How to Combat Cheating on IT Exams

By Gina Roos  |  Print this article Print
cheating on IT certification exams

Red Hat's director of certifications is taking the lead on finding ways to thwart IT exam fraud, which could dilute the value of certifications in the future.

Another growing problem is proxy test takers, Russell said. "You have to validate their identity during the test taking process. Red Hat requires a government-issued photo ID and has policies in place for name changes."

Russell is a big believer in online learning for the same reasons the training industry is moving toward it—convenience and flexibility. But following this trend on the testing side, at the expense of security, is a mistake, he said.

Red Hat combats exam fraud by conducting exams in a classroom setting, which it has done for years, and offering individual exams that allow the exam taker to schedule the test for a convenient date and time. Its test centers have multiple security cameras and desktop sessions are recorded.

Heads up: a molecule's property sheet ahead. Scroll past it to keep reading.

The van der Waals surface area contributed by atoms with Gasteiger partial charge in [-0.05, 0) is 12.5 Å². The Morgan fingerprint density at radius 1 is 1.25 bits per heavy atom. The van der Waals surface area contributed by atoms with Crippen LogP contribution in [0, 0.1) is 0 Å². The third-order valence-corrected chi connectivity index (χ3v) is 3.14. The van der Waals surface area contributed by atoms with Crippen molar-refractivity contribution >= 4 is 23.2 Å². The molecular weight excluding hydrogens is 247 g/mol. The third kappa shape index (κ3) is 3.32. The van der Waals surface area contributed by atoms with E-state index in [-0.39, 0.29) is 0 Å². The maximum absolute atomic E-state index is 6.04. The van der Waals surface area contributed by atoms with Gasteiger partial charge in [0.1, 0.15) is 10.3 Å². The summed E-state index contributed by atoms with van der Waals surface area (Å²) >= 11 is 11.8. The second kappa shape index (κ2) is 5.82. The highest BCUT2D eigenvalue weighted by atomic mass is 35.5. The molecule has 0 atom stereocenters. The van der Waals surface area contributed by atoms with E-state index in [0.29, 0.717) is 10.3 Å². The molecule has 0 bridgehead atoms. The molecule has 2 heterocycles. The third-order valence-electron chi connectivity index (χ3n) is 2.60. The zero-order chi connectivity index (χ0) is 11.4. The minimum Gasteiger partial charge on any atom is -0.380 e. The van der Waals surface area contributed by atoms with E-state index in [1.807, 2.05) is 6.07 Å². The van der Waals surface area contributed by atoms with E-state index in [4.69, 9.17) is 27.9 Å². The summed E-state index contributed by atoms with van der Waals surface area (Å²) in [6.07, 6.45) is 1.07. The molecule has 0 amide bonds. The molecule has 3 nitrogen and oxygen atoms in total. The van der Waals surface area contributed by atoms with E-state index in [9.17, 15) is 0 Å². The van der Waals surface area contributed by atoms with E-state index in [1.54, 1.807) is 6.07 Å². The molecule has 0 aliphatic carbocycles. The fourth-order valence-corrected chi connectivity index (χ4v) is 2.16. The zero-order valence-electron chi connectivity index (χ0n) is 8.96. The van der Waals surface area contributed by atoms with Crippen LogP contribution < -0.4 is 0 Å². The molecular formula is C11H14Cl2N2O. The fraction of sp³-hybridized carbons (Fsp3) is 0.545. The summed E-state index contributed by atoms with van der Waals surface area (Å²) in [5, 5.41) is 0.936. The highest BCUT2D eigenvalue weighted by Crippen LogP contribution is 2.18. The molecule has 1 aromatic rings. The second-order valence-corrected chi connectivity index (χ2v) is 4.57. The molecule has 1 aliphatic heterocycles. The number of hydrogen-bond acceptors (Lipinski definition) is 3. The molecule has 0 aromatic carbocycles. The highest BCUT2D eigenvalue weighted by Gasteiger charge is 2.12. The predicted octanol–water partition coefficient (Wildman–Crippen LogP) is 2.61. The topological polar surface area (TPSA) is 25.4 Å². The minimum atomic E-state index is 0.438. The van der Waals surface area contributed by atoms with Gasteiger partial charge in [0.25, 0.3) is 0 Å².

Ultimately, the key is making sure the exam publisher has the right elements in place: a proctor, system-level security and a good identity checking and validation regime, Russell said.

He also urges recruiters or hiring managers to do a bit of due diligence when thinking about using a certification as a hiring tool.

"Ask the candidate how did they test, where did they test, what were the testing options, and ask yourself, would there be a way to abuse this," he said. "Otherwise, over time they will find that certifications are less and less a reliable measure of skills."

When an individual has a certification, recruiters know they are going to get that level of knowledge from that individual, said Bryan Kainrath, CompTIA's vice president of certification development.

Although Kainrath agreed that cheating on exams could damage the certification's value, he doesn't think the industry will walk away from CompTIA certifications, for example, because of what other certification bodies are doing in terms of security protocols.

CompTIA, a vendor-agnostic certification group, invests heavily in its security routines and employs similar security protocols to keep cheating at a minimum, such as adding simulation items on the exam, and recycling out exam questions and simulation items. In addition, CompTIA will de-certify individuals if they are caught cheating.

If the word gets out to individuals that CompTIA reviews exam data and can de-certify them, it will help thwart some of this cheating, Kainrath added.

Gina Roos, a Channel Insider contributor, focuses on technology and the channel.